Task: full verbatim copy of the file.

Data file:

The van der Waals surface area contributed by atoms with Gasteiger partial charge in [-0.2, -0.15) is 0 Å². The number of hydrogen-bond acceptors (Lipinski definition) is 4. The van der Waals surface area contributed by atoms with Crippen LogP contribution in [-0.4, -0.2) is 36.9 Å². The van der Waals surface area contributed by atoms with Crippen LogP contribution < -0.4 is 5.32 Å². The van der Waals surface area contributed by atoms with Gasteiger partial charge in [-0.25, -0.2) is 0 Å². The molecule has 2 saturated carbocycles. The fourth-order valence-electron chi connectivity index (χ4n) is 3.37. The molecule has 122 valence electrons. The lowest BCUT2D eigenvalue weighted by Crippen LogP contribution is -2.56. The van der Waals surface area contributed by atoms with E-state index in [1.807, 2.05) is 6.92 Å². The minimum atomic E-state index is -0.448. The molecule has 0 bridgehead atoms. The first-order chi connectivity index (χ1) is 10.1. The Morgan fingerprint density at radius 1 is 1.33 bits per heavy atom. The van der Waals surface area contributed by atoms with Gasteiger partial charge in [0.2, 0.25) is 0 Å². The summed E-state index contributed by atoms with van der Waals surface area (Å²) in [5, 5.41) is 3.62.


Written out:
The van der Waals surface area contributed by atoms with Gasteiger partial charge in [-0.2, -0.15) is 0 Å². The number of hydrogen-bond acceptors (Lipinski definition) is 4. The van der Waals surface area contributed by atoms with Crippen LogP contribution in [-0.4, -0.2) is 36.9 Å². The van der Waals surface area contributed by atoms with Crippen LogP contribution < -0.4 is 5.32 Å². The van der Waals surface area contributed by atoms with Gasteiger partial charge in [-0.25, -0.2) is 0 Å². The molecule has 2 saturated carbocycles. The fourth-order valence-electron chi connectivity index (χ4n) is 3.37. The molecule has 122 valence electrons. The lowest BCUT2D eigenvalue weighted by Crippen LogP contribution is -2.56. The van der Waals surface area contributed by atoms with E-state index in [1.807, 2.05) is 6.92 Å². The minimum atomic E-state index is -0.448. The molecule has 0 bridgehead atoms. The first-order chi connectivity index (χ1) is 10.1. The Morgan fingerprint density at radius 1 is 1.33 bits per heavy atom. The van der Waals surface area contributed by atoms with Gasteiger partial charge in [0.2, 0.25) is 0 Å². The summed E-state index contributed by atoms with van der Waals surface area (Å²) in [5, 5.41) is 3.62.